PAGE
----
DIY Air Conditioner Repair

A broken AC unit can cause many problems, including adding to a high monthly electric bill.

It is most likely to break during the hot months, when it has to work the hardest: this means you could be forced to spend days in a hot, uncomfortable home. Even worse, because this is when AC units are most likely to break, it could take an AC repair person much longer to get to you than they would during other months of the year. On top of all that, there is the fact that AC repair can cost hundreds of dollars. Simply put, a broken AC is aggravating, potentially dangerous and it is not a situation that will go away without some effort. It may need to be fixed by a repair person, but there is a good chance you yourself might be able to fix it yourself. In this article, you will learn some of the DIY hacks you can use to fix your AC unit.

Checking Your Air Conditioning Unit for Simple Problems

Luckily, some AC problems require little in the way of technical knowledge. Here are a few of the steps you can take to check for the simple maintenance issues:

  • Replace the batteries for your thermostat. This device controls the temperature regulation of the unit, so if its batteries have drained, the unit will not have any input telling it to regulate temperatures.
  • Open your circuit breaker panel. Especially during the hottest months, an AC may be drawing so much power that it turns off its breaker, meaning you simply need to turn the breaker back on.
  • Change your air filter. An air filter is designed to keep dirt out of your AC unit, allowing it to continue operating, so if your filter has not been changed in a month, this could be causing undue stress on your unit.
  • Melt any ice that has formed inside your unit by raising the thermometer’s temperature so that it is significantly hotter than your home’s current temperature. Whether it is because the refrigerant is running low or its current of air is not flowing properly, an AC unit may get too cold. Once the ice has melted it should work properly again, but you will need to bring in an AC repairman to determine the cause of the ice.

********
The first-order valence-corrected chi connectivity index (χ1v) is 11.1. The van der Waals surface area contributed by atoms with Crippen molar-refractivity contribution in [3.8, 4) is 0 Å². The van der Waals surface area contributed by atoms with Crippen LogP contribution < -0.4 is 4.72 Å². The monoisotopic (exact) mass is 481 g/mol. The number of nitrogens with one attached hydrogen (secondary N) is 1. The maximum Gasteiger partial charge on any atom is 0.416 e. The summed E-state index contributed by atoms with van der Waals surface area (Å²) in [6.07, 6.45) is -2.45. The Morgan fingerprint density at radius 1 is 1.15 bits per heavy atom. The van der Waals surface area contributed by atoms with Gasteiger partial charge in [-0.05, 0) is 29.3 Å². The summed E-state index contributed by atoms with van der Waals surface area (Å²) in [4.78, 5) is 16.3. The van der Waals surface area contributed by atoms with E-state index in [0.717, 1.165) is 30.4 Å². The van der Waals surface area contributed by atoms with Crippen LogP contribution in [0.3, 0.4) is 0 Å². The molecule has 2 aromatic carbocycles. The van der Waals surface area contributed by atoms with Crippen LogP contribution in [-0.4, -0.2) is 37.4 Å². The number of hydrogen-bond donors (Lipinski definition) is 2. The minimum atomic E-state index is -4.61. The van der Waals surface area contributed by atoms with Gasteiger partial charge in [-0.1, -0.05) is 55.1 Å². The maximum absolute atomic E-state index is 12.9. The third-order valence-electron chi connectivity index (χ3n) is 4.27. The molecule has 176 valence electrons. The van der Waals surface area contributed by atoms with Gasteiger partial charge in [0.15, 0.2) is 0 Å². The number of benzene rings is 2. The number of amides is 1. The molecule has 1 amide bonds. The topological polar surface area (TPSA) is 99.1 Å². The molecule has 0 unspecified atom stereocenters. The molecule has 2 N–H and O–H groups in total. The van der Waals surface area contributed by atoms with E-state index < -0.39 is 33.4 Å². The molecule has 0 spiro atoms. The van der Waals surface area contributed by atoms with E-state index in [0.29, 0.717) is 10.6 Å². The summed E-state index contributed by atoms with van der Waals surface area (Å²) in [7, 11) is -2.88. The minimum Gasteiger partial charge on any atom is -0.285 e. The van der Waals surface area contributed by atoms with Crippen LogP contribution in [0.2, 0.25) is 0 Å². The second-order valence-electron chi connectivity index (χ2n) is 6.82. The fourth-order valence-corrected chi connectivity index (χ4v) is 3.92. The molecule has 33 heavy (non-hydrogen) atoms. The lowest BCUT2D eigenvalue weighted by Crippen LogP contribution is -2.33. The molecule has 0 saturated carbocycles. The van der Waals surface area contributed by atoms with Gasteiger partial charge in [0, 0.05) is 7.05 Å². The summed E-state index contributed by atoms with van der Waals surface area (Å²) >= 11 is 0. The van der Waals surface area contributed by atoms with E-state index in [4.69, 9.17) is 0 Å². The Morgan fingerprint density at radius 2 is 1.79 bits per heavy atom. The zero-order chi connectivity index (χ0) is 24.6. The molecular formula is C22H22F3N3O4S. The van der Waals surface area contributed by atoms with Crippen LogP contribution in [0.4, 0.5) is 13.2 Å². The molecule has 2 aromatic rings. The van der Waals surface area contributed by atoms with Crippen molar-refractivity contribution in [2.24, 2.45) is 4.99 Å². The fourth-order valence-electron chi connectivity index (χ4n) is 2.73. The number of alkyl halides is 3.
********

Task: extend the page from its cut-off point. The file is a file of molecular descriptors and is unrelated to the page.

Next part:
• Examine your air ducts to see if they have any holes. These holes can cause your system to overwork itself, so you want to cover any of the holes that you find with tape.

If the above solutions do not work, the chances are high that you will need to replace some part of your AC unit. This can seem intimidating, and there are certainly some parts of an AC unit that you should not attempt to replace by yourself. However, the two AC parts that are most likely to break are also the ones that are the easiest to replace. They are:

  • The Capacitor
  • The Contactor

Replacing the Capacitor

The capacitor is the part of the air conditioner that causes the AC’s motor to start. It does this by giving a burst of energy to the motor. To determine whether or not the problem is with your AC’s capacitor, find a stick that is thin enough to fit into the grille of your AC’s fan, while also being lengthy enough to reach the blade. Use the stick to force the blade into motion. If this lets your AC turn on, your capacitor is not properly doing its job.

Capacitors generally cost $35-$60, so if your capacitor is the problem, it is luckily cheap to fix. However, it is important to keep in mind that you will be dealing with electricity, so you need to be very careful to not get electrocuted. If at any point you are unsure about your course of action, it is worth calling a professional: the cost of an AC repairman is nothing compared to the cost of medical bills if you get electrocuted. A voltage detector is useful when replacing an AC part, as it allows you to determine if you have properly turned off all power to the component you need to touch.

Your first step is to go to your circuit breaker box and shut down the AC’s power. Then, remove the panel that is housing the capacitor. Because the capacitor has to send bursts of energy, it stores electricity. That makes this the most dangerous part of the task. Take your screwdriver and touch it to both of the capacitor leads, making sure not to touch any of the metal as you do so. The leads are two prongs that you will find at the top of the capacitor, and by touching both of them with your screwdriver, you should cause them to lose their charge after a few seconds.

Once this is done, unscrew the capacitor from the unit. Using your phone to take a picture of the wiring, remove the wires from the capacitor. After that, you can connect the wires to the new capacitor and screw it into your unit.

Replacing the Contactor

The process of replacing a contractor is similar to the process of replacing a capacitor. This makes sense, as their functions are similar. Whereas the capacitor is responsible for turning on the AC’s motor, the contactor provides power to the compressor. The compressor regulates the refrigerant, which in turn makes the air that the fan blows into your home cold. This process makes the contactor an essential part of the AC.

To replace it, go to your circuit breaker box and turn off all power that is being directed to your AC unit. Unscrew the AC panel and take it off. The hardest part is finding the capacitor, which is a small black cube with wires running out of it. Take a picture of it, so you understand where the wires are supposed to go. You will need to take the wires off the contactor, and then unscrew it. Using the picture you took with your phone, you can then screw the new contactor in and hook it up to the wires.

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